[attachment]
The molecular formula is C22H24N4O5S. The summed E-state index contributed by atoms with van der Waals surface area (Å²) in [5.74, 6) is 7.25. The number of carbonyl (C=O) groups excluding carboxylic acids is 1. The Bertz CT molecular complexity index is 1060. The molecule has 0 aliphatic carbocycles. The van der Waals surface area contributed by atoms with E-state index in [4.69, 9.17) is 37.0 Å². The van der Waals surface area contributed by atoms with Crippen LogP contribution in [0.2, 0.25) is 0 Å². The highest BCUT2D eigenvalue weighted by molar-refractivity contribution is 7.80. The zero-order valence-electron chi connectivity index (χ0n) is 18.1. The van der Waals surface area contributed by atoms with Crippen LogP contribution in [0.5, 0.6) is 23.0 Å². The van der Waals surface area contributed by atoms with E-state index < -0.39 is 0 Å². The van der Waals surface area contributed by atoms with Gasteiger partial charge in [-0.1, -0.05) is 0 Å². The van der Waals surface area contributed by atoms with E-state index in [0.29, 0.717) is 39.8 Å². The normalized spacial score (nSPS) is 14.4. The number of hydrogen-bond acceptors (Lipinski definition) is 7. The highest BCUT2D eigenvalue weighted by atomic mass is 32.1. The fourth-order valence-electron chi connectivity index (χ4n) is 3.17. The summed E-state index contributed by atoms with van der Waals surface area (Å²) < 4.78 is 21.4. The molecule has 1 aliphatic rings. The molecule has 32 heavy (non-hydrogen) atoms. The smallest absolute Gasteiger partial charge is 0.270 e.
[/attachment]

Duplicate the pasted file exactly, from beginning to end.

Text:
The molecular formula is C22H24N4O5S. The summed E-state index contributed by atoms with van der Waals surface area (Å²) in [5.74, 6) is 7.25. The number of carbonyl (C=O) groups excluding carboxylic acids is 1. The Bertz CT molecular complexity index is 1060. The molecule has 0 aliphatic carbocycles. The van der Waals surface area contributed by atoms with E-state index in [4.69, 9.17) is 37.0 Å². The van der Waals surface area contributed by atoms with Crippen LogP contribution in [0.2, 0.25) is 0 Å². The highest BCUT2D eigenvalue weighted by molar-refractivity contribution is 7.80. The zero-order valence-electron chi connectivity index (χ0n) is 18.1. The van der Waals surface area contributed by atoms with Crippen LogP contribution in [0.5, 0.6) is 23.0 Å². The van der Waals surface area contributed by atoms with E-state index < -0.39 is 0 Å². The van der Waals surface area contributed by atoms with Gasteiger partial charge in [-0.1, -0.05) is 0 Å². The van der Waals surface area contributed by atoms with E-state index in [0.29, 0.717) is 39.8 Å². The normalized spacial score (nSPS) is 14.4. The number of hydrogen-bond acceptors (Lipinski definition) is 7. The highest BCUT2D eigenvalue weighted by atomic mass is 32.1. The fourth-order valence-electron chi connectivity index (χ4n) is 3.17. The summed E-state index contributed by atoms with van der Waals surface area (Å²) < 4.78 is 21.4. The molecule has 1 aliphatic rings. The molecule has 32 heavy (non-hydrogen) atoms. The smallest absolute Gasteiger partial charge is 0.270 e.